Trying to understand the human mind is a Sisyphean task. The mind is basically fathomless. I still think that the book “Orientalism” by the phenomenally bright Palestinian philosopher, Edward Said, is the best I have read in understanding how the colonizer was successful in painting the colonized as culturally inferior, and getting the colonized to actually believe that false narrative, as well as getting the colonized to judge culture from through the eyes of the colonizer.
Strangely enough, for a man who so brilliantly exposed how colonialism implants its own aesthetic values on the non-white races of the world, Said himself used those very values he condemned in his philosophical works. Said in his essay for the London Review of Books (“My Encounter With Sartre,” volume 22, number 11, June 2000) wrote rudely of people’s physical appearance. He described of one of philosophy’s greatest thinkers (Jean Paul Sartre) as ugly and Sartre’s personal assistant as unattractive.
Said was deeply chagrined that Sartre had invited him to a scholarly workshop to discuss Egyptian president, Anwar Sadat’s recognition of Israel and what prospects for Middle East peace that initiative held and what Sartre turned out to be. Said wrote that he was ecstatic to have received an invitation from the great man himself. So even though the conference was important to him, as a member of the Palestine National Council, he, Said was just enthralled at meting and talking to Sartre.
Said wrote that Sartre spoke not one word on the suffering of the Palestinians, and his aide did not include the subject as a topic on the meeting’s agenda. Said intoned that he could not believe this was the man who championed the cause of the Algerians, the Vietnamese, and the liberation of colonial people all over the world, and became an international hero for such causes. Then he observed; “I guess we need to understand why great old men are liable to succumb …to the grip of an unmodifiable political belief.”
This has been a long introduction to the comments that will follow on certain statements Eusi Kwayana made recently in the Stabroek News (Kwayana has a strange aversion to sending his letters to the Kaieteur News – an issue I challenged him on, and will offer his reason in another column). When Said visited Sartre in France in 1979, Sartre was 73. Strange that you would find someone of the philosophical type like Said referring to a 73-year-old man as old.
Kwayana was 95 on April 4 this year. I will eschew Said’s use of the term old (which I find unacceptable) but feel inclined to ask this great Guyanese how he can reconcile his recent statements with the horrible series of depraved stratagems that are currently being used to rig the 2020 election in his country. That statement is in the form of a letter captioned; “There should be a tribunal into the several cases of brutality following the March 2 poll.”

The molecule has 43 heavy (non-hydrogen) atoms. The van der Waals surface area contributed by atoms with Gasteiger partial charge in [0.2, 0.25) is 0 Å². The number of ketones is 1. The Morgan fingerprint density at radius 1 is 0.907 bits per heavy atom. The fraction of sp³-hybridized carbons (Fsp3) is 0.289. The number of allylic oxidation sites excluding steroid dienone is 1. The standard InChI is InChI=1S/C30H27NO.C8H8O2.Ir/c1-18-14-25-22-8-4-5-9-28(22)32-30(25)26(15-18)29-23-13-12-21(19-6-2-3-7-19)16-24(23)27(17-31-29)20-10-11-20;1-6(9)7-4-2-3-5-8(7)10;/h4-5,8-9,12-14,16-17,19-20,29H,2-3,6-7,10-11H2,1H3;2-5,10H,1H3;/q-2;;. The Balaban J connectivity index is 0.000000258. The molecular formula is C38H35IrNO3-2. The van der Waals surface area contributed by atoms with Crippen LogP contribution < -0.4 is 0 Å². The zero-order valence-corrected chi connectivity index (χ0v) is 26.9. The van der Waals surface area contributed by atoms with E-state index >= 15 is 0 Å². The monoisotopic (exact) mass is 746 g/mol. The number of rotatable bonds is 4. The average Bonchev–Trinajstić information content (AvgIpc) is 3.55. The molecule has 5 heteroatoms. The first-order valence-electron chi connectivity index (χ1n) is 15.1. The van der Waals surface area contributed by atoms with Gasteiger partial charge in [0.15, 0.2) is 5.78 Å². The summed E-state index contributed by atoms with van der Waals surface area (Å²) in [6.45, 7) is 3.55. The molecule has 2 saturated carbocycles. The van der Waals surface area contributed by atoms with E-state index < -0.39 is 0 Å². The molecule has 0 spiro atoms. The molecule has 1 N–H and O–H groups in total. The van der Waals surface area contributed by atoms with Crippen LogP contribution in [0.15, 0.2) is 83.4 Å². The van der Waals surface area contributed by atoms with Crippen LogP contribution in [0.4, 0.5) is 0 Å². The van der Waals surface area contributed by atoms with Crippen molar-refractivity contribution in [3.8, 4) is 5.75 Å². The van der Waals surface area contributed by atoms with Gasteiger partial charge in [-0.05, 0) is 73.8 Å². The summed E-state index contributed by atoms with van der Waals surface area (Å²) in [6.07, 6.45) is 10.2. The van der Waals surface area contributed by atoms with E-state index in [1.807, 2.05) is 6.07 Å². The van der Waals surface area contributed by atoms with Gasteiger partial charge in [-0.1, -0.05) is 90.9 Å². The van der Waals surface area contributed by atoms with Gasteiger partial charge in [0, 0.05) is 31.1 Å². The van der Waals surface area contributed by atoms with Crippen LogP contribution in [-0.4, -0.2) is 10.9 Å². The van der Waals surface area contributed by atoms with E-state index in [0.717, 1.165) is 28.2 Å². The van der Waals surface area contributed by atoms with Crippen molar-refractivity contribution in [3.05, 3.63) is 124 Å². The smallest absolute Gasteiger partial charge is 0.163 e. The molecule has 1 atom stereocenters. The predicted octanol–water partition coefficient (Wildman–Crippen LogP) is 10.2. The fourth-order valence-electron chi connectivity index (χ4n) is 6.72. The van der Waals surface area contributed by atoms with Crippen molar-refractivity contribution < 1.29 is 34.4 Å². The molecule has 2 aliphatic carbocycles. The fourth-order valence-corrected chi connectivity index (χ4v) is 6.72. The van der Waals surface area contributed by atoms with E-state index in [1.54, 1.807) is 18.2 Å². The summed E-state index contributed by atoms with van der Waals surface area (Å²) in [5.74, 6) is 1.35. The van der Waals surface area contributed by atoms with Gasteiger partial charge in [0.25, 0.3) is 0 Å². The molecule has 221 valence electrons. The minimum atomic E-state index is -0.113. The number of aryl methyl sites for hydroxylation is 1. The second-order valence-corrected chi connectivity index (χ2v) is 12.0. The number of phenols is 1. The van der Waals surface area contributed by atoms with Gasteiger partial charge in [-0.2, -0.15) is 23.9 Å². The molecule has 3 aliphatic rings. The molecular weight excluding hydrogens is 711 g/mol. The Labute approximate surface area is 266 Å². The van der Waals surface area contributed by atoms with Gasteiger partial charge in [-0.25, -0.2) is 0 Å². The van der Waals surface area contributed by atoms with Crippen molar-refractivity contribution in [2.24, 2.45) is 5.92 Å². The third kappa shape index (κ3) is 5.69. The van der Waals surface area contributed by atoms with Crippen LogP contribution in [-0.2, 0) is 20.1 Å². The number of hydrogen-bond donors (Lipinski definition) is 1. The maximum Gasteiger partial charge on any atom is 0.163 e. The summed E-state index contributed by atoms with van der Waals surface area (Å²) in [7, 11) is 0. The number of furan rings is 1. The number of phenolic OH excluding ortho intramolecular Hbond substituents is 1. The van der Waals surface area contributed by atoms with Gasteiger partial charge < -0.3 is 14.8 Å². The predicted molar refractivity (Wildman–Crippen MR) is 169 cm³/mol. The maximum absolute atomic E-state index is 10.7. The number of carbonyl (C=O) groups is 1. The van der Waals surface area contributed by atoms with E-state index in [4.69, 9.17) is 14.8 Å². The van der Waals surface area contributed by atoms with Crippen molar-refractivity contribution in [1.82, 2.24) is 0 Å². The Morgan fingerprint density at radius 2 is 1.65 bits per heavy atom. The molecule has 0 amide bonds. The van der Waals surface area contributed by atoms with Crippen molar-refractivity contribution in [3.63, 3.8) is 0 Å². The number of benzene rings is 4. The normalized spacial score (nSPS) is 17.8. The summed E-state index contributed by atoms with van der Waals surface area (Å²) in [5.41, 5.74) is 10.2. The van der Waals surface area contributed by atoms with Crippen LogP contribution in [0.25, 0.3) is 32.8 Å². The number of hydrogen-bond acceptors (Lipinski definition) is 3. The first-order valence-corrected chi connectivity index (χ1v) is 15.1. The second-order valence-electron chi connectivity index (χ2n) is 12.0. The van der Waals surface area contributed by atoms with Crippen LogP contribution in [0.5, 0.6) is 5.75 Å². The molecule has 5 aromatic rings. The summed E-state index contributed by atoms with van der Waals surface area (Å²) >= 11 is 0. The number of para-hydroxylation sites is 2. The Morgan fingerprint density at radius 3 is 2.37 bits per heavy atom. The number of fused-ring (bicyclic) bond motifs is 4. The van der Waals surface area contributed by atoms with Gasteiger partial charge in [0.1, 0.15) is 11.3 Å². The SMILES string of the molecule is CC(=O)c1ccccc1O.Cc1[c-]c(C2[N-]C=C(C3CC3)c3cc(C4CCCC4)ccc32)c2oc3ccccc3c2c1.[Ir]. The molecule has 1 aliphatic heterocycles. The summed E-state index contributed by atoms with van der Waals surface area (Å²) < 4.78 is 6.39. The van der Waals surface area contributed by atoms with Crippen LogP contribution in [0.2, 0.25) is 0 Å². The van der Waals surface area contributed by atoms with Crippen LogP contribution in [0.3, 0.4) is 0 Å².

The 2020 post-election violence took place on one day. In comparison with other episodes of post-election violence since and including 1992 (all of which were witnessed by this columnist), they were mild except for one life lost – a PPP supporter was shot by the police. The police accused him of trying to harm two ranks.
In that letter of March 26, Kwayana wrote; “The courts are occupied with what they consider and have judged to be petitions falling within their jurisdictions. And the litigants are entitled to have their days in court. All litigants have this right and in our own interest it is a right to be defended.”
To date, it has been six weeks since people’s right to cast their vote and have it counted in an open, free, fair and transparent manner has not been respected. Does Kwayana see the need for a tribunal to investigate this travesty?
In these six weeks, this country has seen repugnant, egregious, horrible perpetuations of election rigging that Eusi will be hard pressed to find parallels while he lived in Guyana. There are no attempts at cover-up. There are no attempts at subtle tampering. There are no secret manouevres. But open, barefaced rigging that is taking place in full view of the world.
What does Eusi have to say when an election commission, not just one of the contestants but the very election commission, is involved in the rigging? What does Eusi have to say when ballot boxes remain tamper-free because security cameras from nearby buildings are focused on them, but the police want the cameras removed? How about a tribunal to investigate election rigging, Eusi? Does Said have a point on the role of age on people’s thinking? I doubt it.
(The views expressed in this article are those of the author and do not necessarily reflect the opinions of this newspaper)
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